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    Virtual machine (VM) implementations are made of intricately intertwined subsystems, interacting largely through implicit dependencies. As the degree of crosscutting present in VMs is very high, VM implementations exhibit significant internal complexity. This study proposes an architecture approach for VMs that regards a VM as a composite of service modules coordinated through explicit bidirectional interfaces. Aspect-oriented programming techniques are used to establish these interfaces, to coordinate module interaction, and to declaratively express concrete VM architectures. A VM architecture description language is presented in a case study, illustrating the application of the proposed architectural principles. View full abstract»

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  • Making aspect-orientation accessible through syntax-based language composition

    Page(s): 219 - 237
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    A generic syntax-based approach is presented by which a fixed set of aspect-oriented features belonging to an aspect language family L A can be applied to a domain-specific language (DSL). The approach centres on the construction of a grammar in which a predefined and fixed set of abstract join points and join point environments are linked with their concrete counterparts within the DSL. This connection enables the behaviour of static weaving to be expressed in a generic manner. The resulting framework is one in which aspect orientation is accessible to non-experts across a wide spectrum of abstractions. View full abstract»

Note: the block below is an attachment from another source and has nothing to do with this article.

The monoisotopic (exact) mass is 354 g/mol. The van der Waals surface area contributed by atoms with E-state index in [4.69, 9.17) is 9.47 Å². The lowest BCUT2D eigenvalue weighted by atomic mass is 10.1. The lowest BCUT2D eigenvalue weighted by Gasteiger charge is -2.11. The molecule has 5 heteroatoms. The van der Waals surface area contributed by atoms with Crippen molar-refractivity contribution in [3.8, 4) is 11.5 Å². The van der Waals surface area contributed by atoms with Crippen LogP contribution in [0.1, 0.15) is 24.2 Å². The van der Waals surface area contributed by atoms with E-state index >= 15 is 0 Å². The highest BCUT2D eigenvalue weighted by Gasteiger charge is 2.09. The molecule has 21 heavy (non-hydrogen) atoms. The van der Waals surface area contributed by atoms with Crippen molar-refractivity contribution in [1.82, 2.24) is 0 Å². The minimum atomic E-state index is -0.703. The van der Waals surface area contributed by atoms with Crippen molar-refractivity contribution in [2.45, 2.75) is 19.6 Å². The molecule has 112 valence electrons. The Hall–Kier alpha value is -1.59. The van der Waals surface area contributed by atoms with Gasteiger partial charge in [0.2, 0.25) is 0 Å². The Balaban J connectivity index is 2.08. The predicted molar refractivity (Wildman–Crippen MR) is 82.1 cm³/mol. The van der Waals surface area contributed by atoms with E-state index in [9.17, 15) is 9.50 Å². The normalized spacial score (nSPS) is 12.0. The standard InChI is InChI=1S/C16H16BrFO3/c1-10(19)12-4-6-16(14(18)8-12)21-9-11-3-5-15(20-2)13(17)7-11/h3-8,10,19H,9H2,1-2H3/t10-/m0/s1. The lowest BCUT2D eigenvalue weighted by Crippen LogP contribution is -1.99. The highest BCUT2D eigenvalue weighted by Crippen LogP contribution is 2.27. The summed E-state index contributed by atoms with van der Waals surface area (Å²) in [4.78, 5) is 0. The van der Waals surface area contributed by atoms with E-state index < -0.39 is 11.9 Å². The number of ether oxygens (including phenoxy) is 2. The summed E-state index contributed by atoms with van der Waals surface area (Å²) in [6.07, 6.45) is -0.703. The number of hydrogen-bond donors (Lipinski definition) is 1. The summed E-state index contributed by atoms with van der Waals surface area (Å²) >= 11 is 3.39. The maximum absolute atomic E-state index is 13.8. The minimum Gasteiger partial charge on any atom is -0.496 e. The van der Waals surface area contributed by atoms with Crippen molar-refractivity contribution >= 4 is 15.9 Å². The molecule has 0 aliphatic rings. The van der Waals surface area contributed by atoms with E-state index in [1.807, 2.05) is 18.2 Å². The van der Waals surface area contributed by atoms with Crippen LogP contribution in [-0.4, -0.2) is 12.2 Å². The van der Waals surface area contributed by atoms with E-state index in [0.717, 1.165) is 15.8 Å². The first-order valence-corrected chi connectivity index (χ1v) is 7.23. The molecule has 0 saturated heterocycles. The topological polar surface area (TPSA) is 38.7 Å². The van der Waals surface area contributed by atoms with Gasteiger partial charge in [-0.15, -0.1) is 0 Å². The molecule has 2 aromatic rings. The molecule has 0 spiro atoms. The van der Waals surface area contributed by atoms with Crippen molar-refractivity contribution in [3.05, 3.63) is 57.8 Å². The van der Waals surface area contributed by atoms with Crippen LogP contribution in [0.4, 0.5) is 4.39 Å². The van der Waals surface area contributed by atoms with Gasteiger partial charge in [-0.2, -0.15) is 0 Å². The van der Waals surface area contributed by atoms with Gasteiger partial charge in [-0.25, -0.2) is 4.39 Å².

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  • Infrastructure for domain-specific aspect languages: the relax case study

    Page(s): 238 - 254
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    Domain-specific aspect languages (DSALs) bring the well-known advantages of domain specificity to the level of aspect code. However, DSALs incur the significant cost of implementing or extending a language processor or weaver. Furthermore, this weaver typically operates blindly, making detection of interactions with aspects written in other languages impossible. This raises the necessity of an appropriate infrastructure for DSALs. The case study we present here illustrates how the reflex kernel for multi-language AOP addresses these issues, by considering the implementation of a DSAL for advanced transaction management, KALA. We first detail the implementation of KALA in reflex, called relax, illustrating the ease of implementation of runtime semantics, syntax, and language translation. We then show a straightforward and modular extension to KALA at all these levels, and demonstrate how reflex helps in dealing with interactions between KALA and another DSAL for concurrency management. These invaluable assets enable faster development of DSALs as well as their ability to coexist within one application, thereby removing the most important impediments to their re-emergence in the aspect community. View full abstract»